Fourth and finally we can assert that judgement is not a balance account, with the sins weighing against the righteous acts, hoping the latter win out. Nor is it earning to out-credit the sins. We can assert this despite that 2-way principle of both sinner turning and righteous turning, and despite the language used of 'credited' or 'charged against' (e.g. in v20).

The final point can be made because the words from God to Ezekiel major on turning, and because we now understand the whole vision in the light of Jesus. Turning is about the inclination of your heart and life - it is not simply one slip-up or bad action. In Jesus we see that faith in Jesus leads to His forgiveness, being credited by God with righteousness (not earning it), and your life turning around. Note here the mistake people make of broadly thinking 'Old Testament = behaviour / religious works, New Testament = faith & grace in Jesus'. This is wrong! 

Remember we said in the light of, not replaced by! The Old Testament passages do talk of behaviour, but the bigger context is always faithfulness. Recall the spectrum of behaviour for the men started with the point 'was their god idols or the Living God?', and the explanation about turning talks about becoming unfaithful (e.g. see v24). So the Old Testament is really looking to faith, not simply to works. Jesus, and the New Testament that resulted, then amplifies this point and makes it crystal clear. The promise in v31 (and 11:19) of a new heart and a new spirit are also directly in line with New Testament Pentecost spirit-filling theology!

The bottom line therefore is the invitation - which is an invitation to faith (in Jesus) which leads to forgiveness and life in Him, with the Spirit empowering so we can leave the old ways behind, completing the 'turn' that began by first looking to Him. The Ezekiel vision deliberately uses extremes to make the point - most of us find ourselves somewhere in the middle of the spectrum. The point is not have we made one slip-up, but are we learning to live faithfully?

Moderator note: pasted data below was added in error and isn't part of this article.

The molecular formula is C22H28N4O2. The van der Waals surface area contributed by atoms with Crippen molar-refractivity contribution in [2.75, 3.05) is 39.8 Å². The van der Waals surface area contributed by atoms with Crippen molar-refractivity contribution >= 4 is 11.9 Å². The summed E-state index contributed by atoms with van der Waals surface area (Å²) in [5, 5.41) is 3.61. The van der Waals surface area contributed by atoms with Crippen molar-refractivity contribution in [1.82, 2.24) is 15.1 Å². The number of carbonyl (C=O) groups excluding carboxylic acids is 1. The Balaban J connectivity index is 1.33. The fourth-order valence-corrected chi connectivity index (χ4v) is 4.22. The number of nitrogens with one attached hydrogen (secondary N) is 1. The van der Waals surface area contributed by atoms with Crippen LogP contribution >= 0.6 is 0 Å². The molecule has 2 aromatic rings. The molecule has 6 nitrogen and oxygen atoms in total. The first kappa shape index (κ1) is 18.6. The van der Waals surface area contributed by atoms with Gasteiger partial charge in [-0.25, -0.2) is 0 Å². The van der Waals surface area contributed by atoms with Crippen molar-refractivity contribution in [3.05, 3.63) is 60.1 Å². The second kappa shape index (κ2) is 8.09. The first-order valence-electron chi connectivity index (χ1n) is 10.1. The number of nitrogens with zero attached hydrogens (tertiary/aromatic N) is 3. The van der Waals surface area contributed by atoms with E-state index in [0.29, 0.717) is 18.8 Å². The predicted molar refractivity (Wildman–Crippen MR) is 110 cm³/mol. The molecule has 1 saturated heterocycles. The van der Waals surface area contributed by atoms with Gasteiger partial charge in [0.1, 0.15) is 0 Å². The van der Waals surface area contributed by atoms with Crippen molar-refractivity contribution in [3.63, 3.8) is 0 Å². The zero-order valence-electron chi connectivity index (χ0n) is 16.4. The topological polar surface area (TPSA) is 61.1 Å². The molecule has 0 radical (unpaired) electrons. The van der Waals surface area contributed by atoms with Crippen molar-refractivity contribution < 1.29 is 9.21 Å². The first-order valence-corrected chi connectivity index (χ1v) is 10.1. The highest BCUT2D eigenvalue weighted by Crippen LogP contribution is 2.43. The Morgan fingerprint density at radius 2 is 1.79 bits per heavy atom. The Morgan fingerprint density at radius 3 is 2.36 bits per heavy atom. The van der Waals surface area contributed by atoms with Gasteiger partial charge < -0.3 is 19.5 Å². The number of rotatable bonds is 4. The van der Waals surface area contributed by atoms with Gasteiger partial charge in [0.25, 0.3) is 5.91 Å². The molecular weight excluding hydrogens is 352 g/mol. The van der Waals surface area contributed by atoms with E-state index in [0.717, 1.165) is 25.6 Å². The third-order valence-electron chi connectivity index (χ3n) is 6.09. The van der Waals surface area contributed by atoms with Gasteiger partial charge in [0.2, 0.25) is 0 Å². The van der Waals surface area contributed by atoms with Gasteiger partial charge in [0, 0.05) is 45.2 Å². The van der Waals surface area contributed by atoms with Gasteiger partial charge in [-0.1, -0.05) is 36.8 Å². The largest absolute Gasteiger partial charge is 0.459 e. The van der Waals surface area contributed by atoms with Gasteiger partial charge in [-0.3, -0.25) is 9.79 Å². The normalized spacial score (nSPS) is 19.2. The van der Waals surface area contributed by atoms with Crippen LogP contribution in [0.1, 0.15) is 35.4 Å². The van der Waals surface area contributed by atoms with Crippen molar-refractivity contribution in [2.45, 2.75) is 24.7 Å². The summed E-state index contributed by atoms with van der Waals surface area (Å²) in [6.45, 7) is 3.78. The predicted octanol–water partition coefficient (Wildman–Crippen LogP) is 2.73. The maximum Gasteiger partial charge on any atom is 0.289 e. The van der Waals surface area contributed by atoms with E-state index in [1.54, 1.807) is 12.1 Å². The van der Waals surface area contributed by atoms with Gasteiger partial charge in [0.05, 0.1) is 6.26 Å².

The reality for all of us is that we have things in our life that the Spirit hasn't even highlighted or started to work on yet. For this reason the language we use of 'in' or 'out', 'saved' or 'not saved' etc. is understandable but it is not always helpful. I suggest it is better to look for 'Inbound' versus 'Outbound', i.e. what is the trajectory of the person's life, are they looking to enter the Kingdom of God?

We work with people with very messy lives. They say and do things that are highly dubious. Do we simply clobber them because of their behaviour? No! Rather we encourage them to  re-embark on an inbound trajectory, hoping they will turn and leave the old behind. Does that mean we never challenge? No - sometimes we do challenge, but we find ways that affirm the person and inspires them to better and more life in Jesus. Such an approach is in fact a discipleship approach, which can start with someone way back before they have made a 'commitment' to Christ. It is about encouraging inbound to faith, entering the Kingdom of God.

So learn to look out for people who are showing signs of wanting to be inbound. Who is naturally engaging? The Ezekiel passage reminds us that all can turn, even a person who is lost, messed up, going the wrong way! Every person counts in the sight of God - so let us not judge by the baggage they bring, be it their own or the blight of family history or the past. Instead let us work to encourage people to look to Jesus, so that they can turn inbound themselves, they can receive Jesus, be empowered by the Spirit to turn ever more fully towards Him, and leave their old ways behind.

No comments:

Post a comment